I often use terms like “brainstorm” when talking about the writing process. Putting words to computer screen only happens if there’s a crapload of activity swarming around in your brain. Whether you’re a pantser or a planner, there needs to be something going on up there before you open a text document. Thinking about your future best-seller is just as important as the physical act of writing it.
So how does an aspiring writer* get the proverbial juices flowing? Where do great ideas come from? (*IMO, the phrase “aspiring writer” is a misnomer. If you create a story, you’re a writer. People should say “aspiring author” in reference to someone who wishes to be published.)
In my limited experience, there are two parts to this answer.
Inspiration can be a good angel or a bad angel. It’s a good angel when you’re really stuck and have no clue what the hell to write. It’s a bad angel when you’re midway through a novel and a shiny new story idea distracts you from a project you’ve been working on for months. We’ll address the positive aspects of inspiration here.
You can harvest ideas from literally anywhere, and I do mean literally. The trick is opening your mind to them. While you’re out in the world, working at your day job, spending time with friends or family, listen to what’s going on around you. The same applies when you read a book or watch TV. My own novel-in-progress combines elements of shows I’ve loved over the years. (Mostly Disney Channel’s So Weird, a show with a permanent place in my heart. There’s also some of the dynamic from ABC’s Castle, and the premise will probably make people think of X-Files.)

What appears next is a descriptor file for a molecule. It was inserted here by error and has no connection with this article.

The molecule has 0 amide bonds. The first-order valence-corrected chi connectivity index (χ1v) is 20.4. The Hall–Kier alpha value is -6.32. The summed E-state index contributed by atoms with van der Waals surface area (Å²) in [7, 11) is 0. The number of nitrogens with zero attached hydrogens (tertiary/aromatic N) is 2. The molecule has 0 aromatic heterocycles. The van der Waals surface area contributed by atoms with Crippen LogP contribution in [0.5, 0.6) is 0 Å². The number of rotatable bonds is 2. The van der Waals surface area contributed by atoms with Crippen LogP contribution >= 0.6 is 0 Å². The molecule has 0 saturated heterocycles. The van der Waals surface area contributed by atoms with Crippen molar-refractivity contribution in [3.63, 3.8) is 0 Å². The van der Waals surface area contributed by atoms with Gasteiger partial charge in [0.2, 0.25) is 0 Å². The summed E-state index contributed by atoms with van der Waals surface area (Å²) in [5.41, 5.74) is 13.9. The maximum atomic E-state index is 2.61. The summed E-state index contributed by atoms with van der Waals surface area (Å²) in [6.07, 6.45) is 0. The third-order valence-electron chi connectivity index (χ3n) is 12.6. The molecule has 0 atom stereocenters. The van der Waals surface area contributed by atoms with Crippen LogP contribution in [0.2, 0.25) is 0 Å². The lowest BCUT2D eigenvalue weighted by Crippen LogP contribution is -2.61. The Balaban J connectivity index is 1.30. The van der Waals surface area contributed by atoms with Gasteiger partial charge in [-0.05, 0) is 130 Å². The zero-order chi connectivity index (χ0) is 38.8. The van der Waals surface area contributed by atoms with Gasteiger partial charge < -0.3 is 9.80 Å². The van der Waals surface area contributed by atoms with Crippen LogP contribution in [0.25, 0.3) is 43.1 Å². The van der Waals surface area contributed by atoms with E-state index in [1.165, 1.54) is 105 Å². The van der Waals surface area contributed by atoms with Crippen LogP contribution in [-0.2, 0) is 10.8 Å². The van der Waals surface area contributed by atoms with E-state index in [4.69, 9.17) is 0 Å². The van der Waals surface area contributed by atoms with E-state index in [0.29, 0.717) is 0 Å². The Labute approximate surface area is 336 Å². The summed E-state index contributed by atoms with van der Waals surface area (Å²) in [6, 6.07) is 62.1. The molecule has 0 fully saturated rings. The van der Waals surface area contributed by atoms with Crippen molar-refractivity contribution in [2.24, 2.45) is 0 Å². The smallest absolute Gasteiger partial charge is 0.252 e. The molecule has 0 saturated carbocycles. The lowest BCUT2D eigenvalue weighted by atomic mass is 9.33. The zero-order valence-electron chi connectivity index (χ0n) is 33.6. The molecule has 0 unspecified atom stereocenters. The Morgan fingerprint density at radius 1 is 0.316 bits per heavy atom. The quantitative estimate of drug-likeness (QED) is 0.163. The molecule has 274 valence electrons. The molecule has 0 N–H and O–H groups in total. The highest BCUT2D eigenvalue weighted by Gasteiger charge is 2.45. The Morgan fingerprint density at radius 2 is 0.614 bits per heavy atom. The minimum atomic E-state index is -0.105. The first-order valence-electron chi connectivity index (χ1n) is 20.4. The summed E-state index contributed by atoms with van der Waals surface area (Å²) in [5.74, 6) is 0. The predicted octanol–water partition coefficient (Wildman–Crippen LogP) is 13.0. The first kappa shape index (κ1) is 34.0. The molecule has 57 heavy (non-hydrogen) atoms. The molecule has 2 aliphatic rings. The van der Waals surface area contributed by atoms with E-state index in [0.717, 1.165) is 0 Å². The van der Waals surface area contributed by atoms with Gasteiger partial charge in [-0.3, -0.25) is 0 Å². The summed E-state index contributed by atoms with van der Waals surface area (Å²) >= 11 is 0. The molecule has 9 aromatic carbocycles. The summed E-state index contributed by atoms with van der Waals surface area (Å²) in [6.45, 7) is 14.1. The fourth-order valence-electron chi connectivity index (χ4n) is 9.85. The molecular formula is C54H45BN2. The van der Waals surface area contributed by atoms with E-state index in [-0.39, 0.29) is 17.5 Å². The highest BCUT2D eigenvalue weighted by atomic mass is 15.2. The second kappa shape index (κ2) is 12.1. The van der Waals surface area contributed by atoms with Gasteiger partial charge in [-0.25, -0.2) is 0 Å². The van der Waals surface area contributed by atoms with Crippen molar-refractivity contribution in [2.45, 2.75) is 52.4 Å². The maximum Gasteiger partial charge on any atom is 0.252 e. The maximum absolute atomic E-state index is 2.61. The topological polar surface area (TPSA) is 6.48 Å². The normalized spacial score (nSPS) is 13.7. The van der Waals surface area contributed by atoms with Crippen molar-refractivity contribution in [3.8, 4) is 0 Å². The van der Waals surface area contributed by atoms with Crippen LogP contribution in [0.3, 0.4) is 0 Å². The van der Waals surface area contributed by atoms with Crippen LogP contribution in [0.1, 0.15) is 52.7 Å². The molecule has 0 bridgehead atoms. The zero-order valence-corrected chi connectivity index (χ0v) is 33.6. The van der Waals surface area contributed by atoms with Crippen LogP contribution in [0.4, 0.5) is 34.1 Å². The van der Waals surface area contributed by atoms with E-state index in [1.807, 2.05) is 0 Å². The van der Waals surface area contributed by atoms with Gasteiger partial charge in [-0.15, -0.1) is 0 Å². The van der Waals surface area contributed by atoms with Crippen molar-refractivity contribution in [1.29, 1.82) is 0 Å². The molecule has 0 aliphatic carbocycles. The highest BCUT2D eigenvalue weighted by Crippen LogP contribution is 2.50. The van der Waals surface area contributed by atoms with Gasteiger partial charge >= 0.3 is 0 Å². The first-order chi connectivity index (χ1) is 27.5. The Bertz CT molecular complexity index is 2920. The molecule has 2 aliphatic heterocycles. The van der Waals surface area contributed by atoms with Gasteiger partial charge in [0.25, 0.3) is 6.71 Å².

So when you’re not writing, grab on to anything interesting and expand on it in your thoughts. Add a plot line, characters, settings, themes. I picture the process as a Rubik’s Cube, where you have to move all the pieces around until they finally click together. When a scene takes shape (any scene, not necessarily the first one) you’re off and running.
Playing Twenty-Or-More Questions (Or, How to Drag Yourself Out of Writer’s Bock)
This is a technique I use when my surroundings don’t feel particularly inspiring. I’m the type to ask myself the tough questions when things aren’t going right, so I apply this to my writing. It’s also a great way to pull a story idea from thin air.
For starters I’ll ask myself these types of questions:
What do I want to write about? (Can mean anything – person, place, theme.)
What story line would fit that topic?
Which characters would best demonstrate what I want to say?
Am I in the mood to write something light or dark in tone?
Which genre appeals to me right now?
Answering those questions always gets the ball rolling. When I inevitably hit a wall after the first few chapters, the questions become a little more difficult.
Why am I stuck?
If I don’t want to write the next scene, why is that?
What can I change?
Does this story suck and I haven’t realized it yet? (Ignore that one.)
Where do I want the story to go?
Keep playing the game until something breaks loose. The only way to defeat “writer’s block” is to think long and hard about why you’re not writing.